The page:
The following is a reflection from our Advocacy Intern Mandia Gonzales on her time at this year’s Oregon Active Transportation Summit.
At the 2014 Oregon Active Transportation Summit, Lake McTighe and Marne Duke from Metro, Janis McDonald from Portland Bureau of Transportation, and Elizabeth Williams from Coalition for a Livable Future, discussed how specific marketing campaigns and the creation of programs can influence societies perceptions of bicycling and encourage future ridership among women.
Women often make more of the household’s trips, yet women make half the number of bicycle trips that men do. The Women on Bikes breakout session stimulated the perceptions that people have about women on bikes, and offered suggestions on creating effective programs and marketing to encourage more bike usage among women.
Many of the panelists identified barriers that directly affect women’s ridership. These include, feeling safe on city streets, the fear of riding alone, and the fear of breaking down. All of which are valid concerns when you’re not a pro cyclists. They also stated other limitation, such as, women are unsure how to dress for riding a bike. Many women a have professions that require them to dress a certain way, so how do we show women that spandex is not needed to ride a bike.
No offence to those who can pull off spandex, but many women don’t feel comfortable wearing tight revealing clothes! Lastly, one of the biggest constraints for women is time. Women often take care of children, run errands, work, etc. and these trips are often linked together with the use of a personal vehicle to maximize efficiency.
How do we then encourage women to bicycle having identified all of these barriers? It’s partially marketing on behalf of bike manufacturers and shops, combined with changing the social norms that allow women the freedom feel comfortable on a bike.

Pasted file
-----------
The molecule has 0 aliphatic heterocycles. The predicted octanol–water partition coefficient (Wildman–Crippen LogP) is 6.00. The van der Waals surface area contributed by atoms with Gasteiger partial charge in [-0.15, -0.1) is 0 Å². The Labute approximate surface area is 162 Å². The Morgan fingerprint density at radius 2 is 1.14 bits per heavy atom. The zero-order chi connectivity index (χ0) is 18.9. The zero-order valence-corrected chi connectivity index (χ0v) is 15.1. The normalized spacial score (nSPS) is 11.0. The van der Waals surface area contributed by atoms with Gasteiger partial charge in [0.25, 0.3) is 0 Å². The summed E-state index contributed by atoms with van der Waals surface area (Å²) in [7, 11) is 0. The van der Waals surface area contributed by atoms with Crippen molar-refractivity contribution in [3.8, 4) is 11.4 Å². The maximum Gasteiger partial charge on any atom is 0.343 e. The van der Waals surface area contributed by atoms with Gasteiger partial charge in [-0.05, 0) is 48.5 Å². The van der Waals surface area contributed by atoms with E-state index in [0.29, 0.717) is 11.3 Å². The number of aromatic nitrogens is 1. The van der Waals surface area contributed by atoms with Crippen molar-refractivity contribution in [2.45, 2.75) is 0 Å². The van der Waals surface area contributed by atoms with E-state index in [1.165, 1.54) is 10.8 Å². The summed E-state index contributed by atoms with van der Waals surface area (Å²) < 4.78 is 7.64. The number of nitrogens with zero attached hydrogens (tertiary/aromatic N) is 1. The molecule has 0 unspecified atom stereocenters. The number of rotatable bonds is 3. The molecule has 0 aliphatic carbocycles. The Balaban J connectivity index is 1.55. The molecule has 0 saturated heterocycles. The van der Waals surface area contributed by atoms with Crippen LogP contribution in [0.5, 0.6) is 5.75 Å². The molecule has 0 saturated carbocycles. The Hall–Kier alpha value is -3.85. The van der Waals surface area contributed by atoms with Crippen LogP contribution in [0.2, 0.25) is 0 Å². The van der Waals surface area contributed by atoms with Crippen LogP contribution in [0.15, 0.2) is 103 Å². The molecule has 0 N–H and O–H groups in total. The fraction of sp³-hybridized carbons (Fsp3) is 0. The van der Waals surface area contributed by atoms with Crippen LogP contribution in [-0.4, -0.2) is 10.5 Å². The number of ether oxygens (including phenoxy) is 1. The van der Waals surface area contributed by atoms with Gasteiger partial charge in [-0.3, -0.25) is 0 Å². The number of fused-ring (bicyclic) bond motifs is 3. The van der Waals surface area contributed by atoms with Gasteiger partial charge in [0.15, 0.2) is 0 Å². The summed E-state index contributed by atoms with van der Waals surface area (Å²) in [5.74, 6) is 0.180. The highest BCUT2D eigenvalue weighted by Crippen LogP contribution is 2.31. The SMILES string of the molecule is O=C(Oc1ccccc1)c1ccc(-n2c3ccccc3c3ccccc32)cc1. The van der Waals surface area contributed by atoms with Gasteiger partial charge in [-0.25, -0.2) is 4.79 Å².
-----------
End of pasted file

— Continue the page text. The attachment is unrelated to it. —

Encouraging women to ride bikes increases quality of life by provided empowerment, mobility, and better health, just to name a few.
The panelists encouraged public and private entities to seize the opportunities presented at the summit. Shift the focus away for the bike itself, to other actions or behaviors that we are trying to encourage.
“It’s just how you get around, not defining who you are,” explained Marne Duke
This can be done through encouraging short-trips to be made by bike, rather than emphasizing the bike as a lifestyle. But most importantly, show that other women are doing it too! This encourages and makes women comfortable about getting on a bike.
What to start encouraging women to ride? Here are some tips from our panelist…
- Create programs that empower women – This can be done through the creation of programs and clinics that create safe and supportive places for women to learn to how to ride a bike, how to fix a bike, provide route planning, and host group rides with an educational element to create confidence while simultaneously creating a community of women bicyclists.
- Consider equity within your programs – Alternate transportation modes are very important in many undeserved communities. Funding and programs should target these communities because the bike is an ideal way of creating a connection to work and education opportunities.
- Breakdown stereotypes – Spandex is not required to ride a bike, and it’s ok for women with children or even pregnant women to ride bikes too.
- Market goods and services directly to women – Painting a bike pink doesn’t make it a “women’s” bike. Women want comfortable, safe, affordable bikes and accessories regardless of paint color. Marketing either by companies or public entities need to show real women in their campaigns. This also means understanding the cultural differences among who you are targeting, and to represent the communities in a way that will encourage them use the bike.
Effective programs and marketing engage people and lead people to make different transportation choices. If done correctly, they can lead to lasting change that will benefit all of the community.